Carnegie Museums of Pittsburgh





Back Issues 


                                                                                                                      Beyond the Classroom

Two outreach programs venture beyond traditional settings to engage people of all ages and abilities in art and natural history.

Most days during the school year, the halls of Carnegie Museums of Pittsburgh ring with the sounds of children on field trips.  As many as 6,500 schoolchildren visit the Oakland museums and the Science Center on a busy school day.  However, thousands more children—and adults—are reached through off-site programs hosted by the museums.  “We are proud that our outreach programs have achieved a high level of integration into many communities,” says Carnegie Museums’ president Ellsworth Brown.  “The programs reach a very diverse range of people in a variety of community settings.”  Two of these programs are described below.


[PHOTO; CAPTION—Artist-educator (Jenni Stephens [or] Olivia Kissel) guides children from St. Stephen School in Hazelwood in an art project as part of Stories in Art.]


Stories in Art

For most children, visiting an art museum can be intimidating.  What should they make of all the objects in so many different styles, sizes, shapes, and colors?  For many parents, the visit can be just as—if not more—intimidating as they contemplate how they can they help their children understand and appreciate the works of art.

In the past decade, Carnegie Museum of Art has developed several child-friendly programs to make the museum a more welcoming place for families.  One of these programs is Stories in Art, a collaborative effort between the museum and Carnegie Library of Pittsburgh that is fully funded by outside sources.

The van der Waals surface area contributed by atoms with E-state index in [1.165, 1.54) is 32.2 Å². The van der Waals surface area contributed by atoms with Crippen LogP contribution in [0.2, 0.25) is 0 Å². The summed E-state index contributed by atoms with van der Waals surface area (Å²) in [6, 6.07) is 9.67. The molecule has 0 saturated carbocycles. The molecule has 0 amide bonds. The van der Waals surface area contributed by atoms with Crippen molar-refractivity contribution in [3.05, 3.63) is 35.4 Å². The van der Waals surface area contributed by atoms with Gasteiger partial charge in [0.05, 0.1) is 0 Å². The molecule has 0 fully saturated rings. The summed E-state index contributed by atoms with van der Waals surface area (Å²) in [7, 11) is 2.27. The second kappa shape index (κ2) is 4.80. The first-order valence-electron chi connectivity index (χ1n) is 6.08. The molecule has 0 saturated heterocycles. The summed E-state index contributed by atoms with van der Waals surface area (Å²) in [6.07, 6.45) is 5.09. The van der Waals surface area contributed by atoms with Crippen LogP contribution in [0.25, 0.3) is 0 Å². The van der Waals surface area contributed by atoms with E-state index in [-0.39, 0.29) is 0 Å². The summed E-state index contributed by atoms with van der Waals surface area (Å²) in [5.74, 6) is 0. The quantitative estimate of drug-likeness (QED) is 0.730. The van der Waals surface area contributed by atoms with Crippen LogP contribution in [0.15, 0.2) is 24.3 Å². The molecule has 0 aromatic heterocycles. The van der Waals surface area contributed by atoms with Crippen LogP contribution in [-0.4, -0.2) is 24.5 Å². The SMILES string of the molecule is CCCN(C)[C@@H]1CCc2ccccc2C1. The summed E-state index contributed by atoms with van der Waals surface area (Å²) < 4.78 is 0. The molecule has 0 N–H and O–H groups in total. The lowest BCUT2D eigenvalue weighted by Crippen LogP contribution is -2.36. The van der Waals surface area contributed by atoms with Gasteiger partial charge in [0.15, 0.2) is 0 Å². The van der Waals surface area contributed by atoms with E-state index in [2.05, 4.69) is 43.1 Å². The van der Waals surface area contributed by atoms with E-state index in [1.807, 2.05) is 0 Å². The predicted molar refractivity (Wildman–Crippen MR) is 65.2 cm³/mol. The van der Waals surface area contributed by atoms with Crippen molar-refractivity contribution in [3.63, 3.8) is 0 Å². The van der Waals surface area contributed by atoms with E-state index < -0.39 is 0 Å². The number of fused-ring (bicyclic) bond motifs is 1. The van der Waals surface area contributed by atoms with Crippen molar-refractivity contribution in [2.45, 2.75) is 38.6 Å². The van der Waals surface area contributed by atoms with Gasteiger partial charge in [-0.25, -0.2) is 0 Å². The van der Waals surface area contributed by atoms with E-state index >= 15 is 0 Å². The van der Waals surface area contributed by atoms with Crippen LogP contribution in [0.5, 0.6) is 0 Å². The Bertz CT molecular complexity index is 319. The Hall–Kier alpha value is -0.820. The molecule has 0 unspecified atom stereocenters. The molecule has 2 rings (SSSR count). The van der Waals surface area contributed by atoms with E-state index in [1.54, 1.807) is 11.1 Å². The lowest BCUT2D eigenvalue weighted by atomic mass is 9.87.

In 18 branch libraries and some schools, about 3,000 children a year are introduced to art and literature through an innovative combination of storytelling, observation and discussion, and art projects. 

At a recent program for 15 third and fourth graders at St. Stephen School in Hazelwood, the theme is “fruit.”  Carnegie Museum of Art artist-educator Jenni Stephens reads Anansi and the Talking Melon, all about a little spider who fools other animals into believing that a melon can speak.

Then, artist-educator Olivia Kissel shows the children a slide of a work of art from the museum’s collection, Mary Cassatt’s impressionistic 1891 oil painting titled Young Women Picking Fruit, and asks them to describe what they saw.  Nearly every hand shoots up.  “That one lady looks like she’s thinking hard about something,” says Manny.  “They look like they’re from a real, real long time ago.  They’re dressed like my great-grandmother,” comments Reggie.  Francesca thinks that the artist probably painted outdoors.

Now it’s time for the children to become the artists.  Jenni and Olivia guide them in making their own impressionistic pictures of fruit by tearing and overlaying different colored pieces of tissue paper.  No scissors, and no rules about the colors and shapes of fruits.